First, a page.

Photography, Photos & VideosVideo: House Wren attacks nestlings

Video: House Wren attacks nestlings

Linda Moore of Georgia captured this incredible but disturbing footage on a nest cam at about 8 p.m. on 6/22/07. It shows what appears to be a House Wren removing three out of four newborn (1-2 day old) Eastern Bluebird chicks from a nestbox. Fortunately Moore was watching the video feed and immediately went outside with her husband and their dogs and a flashlight. They found all four babies on the ground, flung in every direction. They returned the babies to the nest. The House Wren? returned the subsequent night and again removed the babies. The Moores replaced them, and took steps to protect the young until they were too old to be removed (usually more than 4-5 days). The young survived, only because the Moores witnessed the attack.

Linda's babies on Day 9.
Above: the nestlings that survived two House Wren attacks, on Day 8 and 9 (since two hatched the second day) after hatching. The runt in the 6:00 position may have been injured in the attack, and is not as vigorous as the other nestlings, which are doing well.
Day 11, Moore's Brood. Photo by Linda Moore.
Below, on Day 10-11. Photo by Linda Moore.
Moore's Babies, Day 13.
Days 12-13. Baby is on the top of the pile. Photo by Linda Moore.
Phoenix. Photo by Linda Moore.
“Phoenix” (the smallest) finally fledged on 7/12/07. The babies left on days 21-22 (counting hatch day as day 1). 17-18 days is more common. Photo by Linda Moore.

Note how fast the attack occurred. This video – unedited, happening in real time – is only 51 seconds long, and three of the babies are removed in less than 20 seconds. Bluebird parents must leave the nest periodically to get food for the hatchlings, and House Wrens are very quick. These unsuspecting hatchlings, whose eyes will not open until 8-11 days after hatching, hear the noise, think it is a parent, and gape, begging for food. The third baby that was removed in the video was only 3-4 hours old. In the second attack, Moore reported that the House Wren grabbed onto the edge of a baby’s gaping mouth, pulled it through the hole, lost its grip and then grabbed it again and threw it out of the box. Another nestling was grabbed under its wing. Some folks did not think that House Wrens were common in this part of GA, and the BBS Map shows low populations. However, the Moores did find a House Wren nest in a neighbor’s box, about 400 feet away from this box.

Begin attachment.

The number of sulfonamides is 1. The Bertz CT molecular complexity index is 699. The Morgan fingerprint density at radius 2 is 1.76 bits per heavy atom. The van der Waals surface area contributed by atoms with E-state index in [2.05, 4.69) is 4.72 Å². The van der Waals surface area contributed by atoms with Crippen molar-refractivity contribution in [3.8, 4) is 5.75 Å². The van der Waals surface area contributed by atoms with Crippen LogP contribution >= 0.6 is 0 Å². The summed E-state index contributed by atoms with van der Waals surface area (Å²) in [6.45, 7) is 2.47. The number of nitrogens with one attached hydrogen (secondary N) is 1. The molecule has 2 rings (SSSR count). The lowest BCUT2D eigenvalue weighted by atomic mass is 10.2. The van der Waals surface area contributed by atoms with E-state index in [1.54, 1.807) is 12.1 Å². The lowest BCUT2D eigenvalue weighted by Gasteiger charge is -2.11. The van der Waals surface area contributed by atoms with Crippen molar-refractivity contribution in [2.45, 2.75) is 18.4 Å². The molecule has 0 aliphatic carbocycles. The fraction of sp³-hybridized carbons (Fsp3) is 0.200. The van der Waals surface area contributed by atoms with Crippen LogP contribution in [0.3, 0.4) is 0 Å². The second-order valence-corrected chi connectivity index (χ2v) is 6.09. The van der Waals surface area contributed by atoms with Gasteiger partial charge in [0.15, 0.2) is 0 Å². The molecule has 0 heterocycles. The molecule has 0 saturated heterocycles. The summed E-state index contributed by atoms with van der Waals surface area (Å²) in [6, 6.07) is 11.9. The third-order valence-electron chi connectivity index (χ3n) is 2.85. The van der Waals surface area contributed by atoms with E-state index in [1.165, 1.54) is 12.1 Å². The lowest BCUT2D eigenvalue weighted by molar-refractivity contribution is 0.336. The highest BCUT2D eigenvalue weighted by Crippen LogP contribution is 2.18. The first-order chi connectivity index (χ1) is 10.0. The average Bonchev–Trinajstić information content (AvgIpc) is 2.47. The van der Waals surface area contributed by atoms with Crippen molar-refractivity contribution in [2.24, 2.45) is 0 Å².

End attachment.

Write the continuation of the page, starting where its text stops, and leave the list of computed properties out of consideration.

Unlike House Sparrows, House Wrens are native birds, and are protected under the Migratory Bird Treaty Act. However, there are some options to prevent them from using a nestbox or to deter them from attacking other active nests. See House Wren Deterrence. Carolina Wrens (with a bold white eyeline) are not known to attack other birds’ nests.

I believe that nest cams (tiny cameras, often infrared, placed inside a nestbox) will bring our understanding of cavity nesters and their predators to a whole new level. Also, if the Moores had not witnessed the attack, they would have come out to an empty nestbox the next day. Though the babies were tossed onto the ground, another predator might have come by afterwards to take them, so there would not have been much evidence unless sticks (from a House Wren nest) showed up in the box afterwards.

Note that the intro photo is not Linda’s nestbox – it’s one of mine, where I caught a House Wren on my birdcam dismantling an active Tree Swallow nest.

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Somewhere over the rainbow
Bluebirds fly.
– from “Somewhere Over the Rainbow,” lyrics by E.Y. Harburg


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